(MENAFN- Jordan Times) AMMAN — It is not a secret that Jordan suffers from water scarcity; more so with the change in climate and rainfall fluctuations over the past years.
Jordanians who rely on farming and grazing cattle for a living are doubly affected by it, as it drives soil and water salinity (salt concentration) levels through the roof.
Needless to say, this harms crops and affects the yield of farming plots, especially in the more arid regions of Jordan, which are also more affected by the change in climate than other parts of the country.
Farmers there already find trouble supplying their plots with water, as it is for the countless who reside in these areas, like 30-year-old Mohammad Al Fayaz, who until recently was faced with the same problem.
After years of law school, Fayez decided to take on farming, alongside his father and brother on their land.
In part, Fayez is driven by the endeavour to maintain the green in their village, Umm Rummaneh, in the Jiza District, south of Amman.
But, 'farming is the main source of income' for Fayez and his family, he told The Jordan Times.
'The university degree, which my father made sure that my siblings and I earned, was meant as a means of security —a backup plan if you will— that may come in handy some day,' he added.
'My village, Umm Rummaneh, is the only village in Jiza that has no natural reservoirs of groundwater. We drilled three wells, but to no avail,' he said. That was more than 10 years ago, he noted.
But failure did not mean the end for Fayez and family.
'Failure at one thing could mean the start of a more successful venture,' he said.
And his father's love for land had not changed, despite the challenges and the lack of access to groundwater.
Determined to work the land, 'we shifted our attention to the 'Jiza historic pool' to get water and irrigate dozens of dunums of peach and apricot crops', he explained.
'My father suggested to the village leaders that we make use of the pool to irrigate 30 dunums of fruit trees, especially since it usually floods with rainwater. In fact, it was becoming a health and environmental hazard [the pool of stagnant water],' Fayez underscored.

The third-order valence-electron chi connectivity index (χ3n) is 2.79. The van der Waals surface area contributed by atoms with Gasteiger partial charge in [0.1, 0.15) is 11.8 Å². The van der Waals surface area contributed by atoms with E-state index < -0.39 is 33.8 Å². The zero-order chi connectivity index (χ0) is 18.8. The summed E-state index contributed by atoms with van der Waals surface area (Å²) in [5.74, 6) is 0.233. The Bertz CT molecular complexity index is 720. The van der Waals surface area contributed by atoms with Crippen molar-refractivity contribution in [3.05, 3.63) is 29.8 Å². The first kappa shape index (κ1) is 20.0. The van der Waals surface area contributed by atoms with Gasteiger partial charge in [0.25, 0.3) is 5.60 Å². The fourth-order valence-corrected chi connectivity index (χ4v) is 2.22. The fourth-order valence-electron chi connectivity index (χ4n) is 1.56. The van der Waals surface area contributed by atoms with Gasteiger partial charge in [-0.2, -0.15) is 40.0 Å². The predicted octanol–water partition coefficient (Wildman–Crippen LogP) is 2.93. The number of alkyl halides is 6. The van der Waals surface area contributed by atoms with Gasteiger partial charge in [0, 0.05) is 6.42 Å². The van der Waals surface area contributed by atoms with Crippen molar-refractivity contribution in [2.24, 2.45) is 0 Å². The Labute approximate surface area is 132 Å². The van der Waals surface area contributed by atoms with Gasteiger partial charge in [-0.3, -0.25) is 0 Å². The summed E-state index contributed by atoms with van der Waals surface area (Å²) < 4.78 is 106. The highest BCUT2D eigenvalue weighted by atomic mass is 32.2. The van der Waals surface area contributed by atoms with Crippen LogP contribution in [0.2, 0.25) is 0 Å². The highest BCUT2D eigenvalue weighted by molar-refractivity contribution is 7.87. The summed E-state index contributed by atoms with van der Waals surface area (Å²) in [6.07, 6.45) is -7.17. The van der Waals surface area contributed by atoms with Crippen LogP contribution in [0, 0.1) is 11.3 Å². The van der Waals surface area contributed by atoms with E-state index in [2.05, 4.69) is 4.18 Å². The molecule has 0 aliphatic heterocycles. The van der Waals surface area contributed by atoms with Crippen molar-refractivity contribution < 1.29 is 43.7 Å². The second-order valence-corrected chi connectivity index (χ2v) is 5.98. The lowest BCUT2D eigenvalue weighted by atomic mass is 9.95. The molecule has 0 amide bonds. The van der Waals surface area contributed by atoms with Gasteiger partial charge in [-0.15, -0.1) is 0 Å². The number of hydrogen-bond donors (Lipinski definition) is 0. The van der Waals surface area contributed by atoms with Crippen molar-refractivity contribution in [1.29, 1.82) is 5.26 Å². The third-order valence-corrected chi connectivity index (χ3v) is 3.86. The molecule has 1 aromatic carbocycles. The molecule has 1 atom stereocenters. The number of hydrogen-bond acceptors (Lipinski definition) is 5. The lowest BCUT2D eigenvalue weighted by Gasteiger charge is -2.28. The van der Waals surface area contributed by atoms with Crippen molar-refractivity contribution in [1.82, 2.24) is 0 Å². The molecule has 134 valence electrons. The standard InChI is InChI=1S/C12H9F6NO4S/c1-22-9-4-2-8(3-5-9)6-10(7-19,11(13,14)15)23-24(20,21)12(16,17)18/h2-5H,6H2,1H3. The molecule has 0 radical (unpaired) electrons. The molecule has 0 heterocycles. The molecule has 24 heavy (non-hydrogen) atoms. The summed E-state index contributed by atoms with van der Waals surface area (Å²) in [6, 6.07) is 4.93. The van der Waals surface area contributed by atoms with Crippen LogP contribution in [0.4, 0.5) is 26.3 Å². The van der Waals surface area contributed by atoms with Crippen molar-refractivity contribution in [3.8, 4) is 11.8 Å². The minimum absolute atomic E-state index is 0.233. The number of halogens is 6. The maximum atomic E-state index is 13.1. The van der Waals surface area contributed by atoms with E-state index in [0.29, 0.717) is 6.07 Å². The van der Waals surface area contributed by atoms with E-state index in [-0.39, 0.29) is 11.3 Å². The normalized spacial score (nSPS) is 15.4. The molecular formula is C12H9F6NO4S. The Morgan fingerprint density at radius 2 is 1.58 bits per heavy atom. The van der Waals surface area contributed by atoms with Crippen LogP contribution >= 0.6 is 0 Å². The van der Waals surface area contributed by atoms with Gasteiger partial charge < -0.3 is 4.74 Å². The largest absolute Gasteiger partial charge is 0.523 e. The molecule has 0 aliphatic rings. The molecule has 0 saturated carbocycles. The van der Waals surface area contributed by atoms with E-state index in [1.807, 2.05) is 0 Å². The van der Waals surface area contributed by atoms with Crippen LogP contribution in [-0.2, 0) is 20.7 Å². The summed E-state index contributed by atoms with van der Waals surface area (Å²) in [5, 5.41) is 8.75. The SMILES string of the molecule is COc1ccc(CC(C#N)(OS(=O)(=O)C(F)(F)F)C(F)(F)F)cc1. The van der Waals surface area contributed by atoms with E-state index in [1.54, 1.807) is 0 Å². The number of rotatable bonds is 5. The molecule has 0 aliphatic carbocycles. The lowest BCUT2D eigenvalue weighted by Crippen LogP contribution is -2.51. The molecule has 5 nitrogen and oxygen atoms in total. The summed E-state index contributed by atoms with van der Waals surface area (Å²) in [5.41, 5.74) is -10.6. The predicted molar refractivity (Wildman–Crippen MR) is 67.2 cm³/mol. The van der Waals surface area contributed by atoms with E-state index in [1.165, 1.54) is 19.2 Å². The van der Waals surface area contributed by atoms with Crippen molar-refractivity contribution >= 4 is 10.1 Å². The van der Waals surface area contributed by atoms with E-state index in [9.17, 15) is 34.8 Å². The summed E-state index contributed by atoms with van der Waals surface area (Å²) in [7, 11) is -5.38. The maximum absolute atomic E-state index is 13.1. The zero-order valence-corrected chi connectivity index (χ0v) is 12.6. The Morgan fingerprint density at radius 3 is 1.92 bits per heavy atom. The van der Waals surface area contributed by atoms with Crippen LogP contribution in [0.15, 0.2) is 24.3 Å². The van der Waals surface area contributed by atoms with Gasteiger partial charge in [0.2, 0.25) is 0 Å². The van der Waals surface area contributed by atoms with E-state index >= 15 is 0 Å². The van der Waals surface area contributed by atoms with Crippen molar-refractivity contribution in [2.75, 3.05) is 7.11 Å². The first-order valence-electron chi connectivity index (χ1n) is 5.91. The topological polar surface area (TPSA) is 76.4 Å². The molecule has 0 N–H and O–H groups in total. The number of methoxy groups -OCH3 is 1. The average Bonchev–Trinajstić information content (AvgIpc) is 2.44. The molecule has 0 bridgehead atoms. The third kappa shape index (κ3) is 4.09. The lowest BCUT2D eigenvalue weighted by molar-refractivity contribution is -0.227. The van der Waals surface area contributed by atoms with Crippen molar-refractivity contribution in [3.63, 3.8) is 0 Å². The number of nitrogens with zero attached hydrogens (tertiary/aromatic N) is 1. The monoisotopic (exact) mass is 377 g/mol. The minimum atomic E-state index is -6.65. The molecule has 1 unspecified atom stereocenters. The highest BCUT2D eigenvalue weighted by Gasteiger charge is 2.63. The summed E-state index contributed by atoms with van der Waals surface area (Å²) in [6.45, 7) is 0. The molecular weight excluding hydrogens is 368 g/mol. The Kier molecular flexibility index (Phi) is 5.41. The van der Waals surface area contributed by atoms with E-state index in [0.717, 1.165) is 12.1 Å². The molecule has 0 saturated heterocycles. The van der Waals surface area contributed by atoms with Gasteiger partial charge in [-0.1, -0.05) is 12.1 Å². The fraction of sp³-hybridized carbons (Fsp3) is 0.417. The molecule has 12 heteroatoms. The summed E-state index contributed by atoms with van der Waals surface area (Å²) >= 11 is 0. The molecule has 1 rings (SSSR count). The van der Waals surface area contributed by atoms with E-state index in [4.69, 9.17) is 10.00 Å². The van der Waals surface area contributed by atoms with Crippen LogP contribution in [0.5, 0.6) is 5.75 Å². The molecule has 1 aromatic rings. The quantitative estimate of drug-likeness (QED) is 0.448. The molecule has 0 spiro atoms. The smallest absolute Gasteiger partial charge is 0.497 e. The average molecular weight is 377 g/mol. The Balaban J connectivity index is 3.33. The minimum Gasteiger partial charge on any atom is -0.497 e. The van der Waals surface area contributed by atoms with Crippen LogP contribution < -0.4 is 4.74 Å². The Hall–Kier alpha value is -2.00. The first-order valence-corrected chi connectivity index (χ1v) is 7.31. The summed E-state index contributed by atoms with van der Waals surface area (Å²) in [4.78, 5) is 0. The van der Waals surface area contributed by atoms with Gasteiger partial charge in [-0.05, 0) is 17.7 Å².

For 10 years, farmers in the village used the pool water for irrigation, he said, that is, until they ran into trouble with the Greater Amman Municipality.
As a result, the farmers were no longer able to get the water from the pool, which put them in a difficult situation.
The land became arid once again, after the 30-dunum plot was cleared of trees, Fayez continued.
'Early in 2016, with the implementation of the water treatment station project near Al Jizah, we learned that we can use the water coming from the station,' he said.
It was at the workshop organised by the International Centre for Biosaline Agriculture, in cooperation with the National Centre for Research and Agricultural Guidance, that Fayez was introduced to the concept of biosaline agriculture, a technique that helps overcome high soil and water salinity challenges.
It relies on growing salt-tolerant crops and fodder, which in Fayez's case was imperative to the process, as his crops were irrigated with water from the station — treated water.
'We drew a 14-kilometre pipeline from the station, to a 5-dunum agricultural pool in our land,' he said.
Treated waste and sewage water poses no harm to the environment or the people, and can be used for the irrigation of certain crops, mainly fodder.
However, growing fodder crops with a reliance on the station's supply of water required a different technique, and this is where biosaline farming comes in.
Armed with the new biosaline agricultural technique on one hand, and the water from the station on the other, Fayez and his family ended up sowing 100 dunums, instead of just their own 30.
Now, the challenge was to preserve the land's ownership and ensure fodder self-sufficiency for the family's cattle.
This was the third harvest season of fodder grown on treated water, using biosaline techniques.
'Our fodder, including alfalfa, oats, corn and herbs, has landed in the silos and is ready to be sold in the local market,' he said, 'and the returns of the venture are promising'.
As a result of their success, other farmers in the village are preparing their lands for fodder crops, with a reliance on the station's treated water.
It worked, Fayez said.
The harvest was increased and the land is cultivated throughout most of the year, he continued.
At the same time, it also changed the ideas about using treated water for irrigation, he highlighted.
Meanwhile, this project, which is part of the Bayt Al Khair Society's efforts to support fodder farming, had other holistic societal implications — positive ones.
It led to infrastructural improvements throughout the village, as new roads were opened for farmers to easily access their lands, and it drove the expansion of the power grid in the area to include newly chartered areas.
More so, treated water irrigation is becoming more popular with every success, as farmers in nearby villages begin to learn from their neighbours.
'I have taken a chance on using biosaline agriculture to grow fodder crops on treated water; I invested hundreds of thousands of dinars in this, and it paid off,' Fayez concluded.
'There is no life without adventure, and I knew where this one would take me.'